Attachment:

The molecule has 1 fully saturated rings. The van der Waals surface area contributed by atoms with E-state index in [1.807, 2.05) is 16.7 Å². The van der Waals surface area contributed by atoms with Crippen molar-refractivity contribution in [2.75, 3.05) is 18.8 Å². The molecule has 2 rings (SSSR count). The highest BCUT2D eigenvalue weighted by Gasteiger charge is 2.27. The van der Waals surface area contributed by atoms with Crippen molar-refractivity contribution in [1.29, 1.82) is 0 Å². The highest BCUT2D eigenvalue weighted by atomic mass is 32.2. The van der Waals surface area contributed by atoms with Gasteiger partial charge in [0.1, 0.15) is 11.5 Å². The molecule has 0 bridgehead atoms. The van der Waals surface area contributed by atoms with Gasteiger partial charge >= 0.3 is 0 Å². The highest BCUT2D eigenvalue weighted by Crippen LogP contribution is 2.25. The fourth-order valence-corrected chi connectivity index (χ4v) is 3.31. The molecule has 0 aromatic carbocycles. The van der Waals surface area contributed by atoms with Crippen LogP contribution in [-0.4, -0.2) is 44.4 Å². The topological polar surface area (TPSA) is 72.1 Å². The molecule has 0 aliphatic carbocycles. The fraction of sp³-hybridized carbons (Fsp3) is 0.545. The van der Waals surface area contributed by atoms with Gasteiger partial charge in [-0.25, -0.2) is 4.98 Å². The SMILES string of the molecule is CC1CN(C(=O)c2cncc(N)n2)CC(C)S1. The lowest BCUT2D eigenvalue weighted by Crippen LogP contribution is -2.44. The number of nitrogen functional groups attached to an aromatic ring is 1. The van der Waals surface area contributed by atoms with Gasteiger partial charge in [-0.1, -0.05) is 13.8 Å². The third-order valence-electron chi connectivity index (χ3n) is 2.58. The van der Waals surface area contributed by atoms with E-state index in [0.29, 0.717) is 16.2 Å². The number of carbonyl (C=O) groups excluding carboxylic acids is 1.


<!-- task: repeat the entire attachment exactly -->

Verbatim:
The molecule has 1 fully saturated rings. The van der Waals surface area contributed by atoms with E-state index in [1.807, 2.05) is 16.7 Å². The van der Waals surface area contributed by atoms with Crippen molar-refractivity contribution in [2.75, 3.05) is 18.8 Å². The molecule has 2 rings (SSSR count). The highest BCUT2D eigenvalue weighted by Gasteiger charge is 2.27. The van der Waals surface area contributed by atoms with Crippen molar-refractivity contribution in [1.29, 1.82) is 0 Å². The highest BCUT2D eigenvalue weighted by atomic mass is 32.2. The van der Waals surface area contributed by atoms with Gasteiger partial charge in [0.1, 0.15) is 11.5 Å². The molecule has 0 bridgehead atoms. The van der Waals surface area contributed by atoms with Gasteiger partial charge >= 0.3 is 0 Å². The highest BCUT2D eigenvalue weighted by Crippen LogP contribution is 2.25. The fourth-order valence-corrected chi connectivity index (χ4v) is 3.31. The molecule has 0 aromatic carbocycles. The van der Waals surface area contributed by atoms with Crippen LogP contribution in [-0.4, -0.2) is 44.4 Å². The topological polar surface area (TPSA) is 72.1 Å². The molecule has 0 aliphatic carbocycles. The fraction of sp³-hybridized carbons (Fsp3) is 0.545. The van der Waals surface area contributed by atoms with Gasteiger partial charge in [-0.25, -0.2) is 4.98 Å². The SMILES string of the molecule is CC1CN(C(=O)c2cncc(N)n2)CC(C)S1. The lowest BCUT2D eigenvalue weighted by Crippen LogP contribution is -2.44. The number of nitrogen functional groups attached to an aromatic ring is 1. The van der Waals surface area contributed by atoms with Gasteiger partial charge in [-0.1, -0.05) is 13.8 Å². The third-order valence-electron chi connectivity index (χ3n) is 2.58. The van der Waals surface area contributed by atoms with E-state index in [0.29, 0.717) is 16.2 Å². The number of carbonyl (C=O) groups excluding carboxylic acids is 1.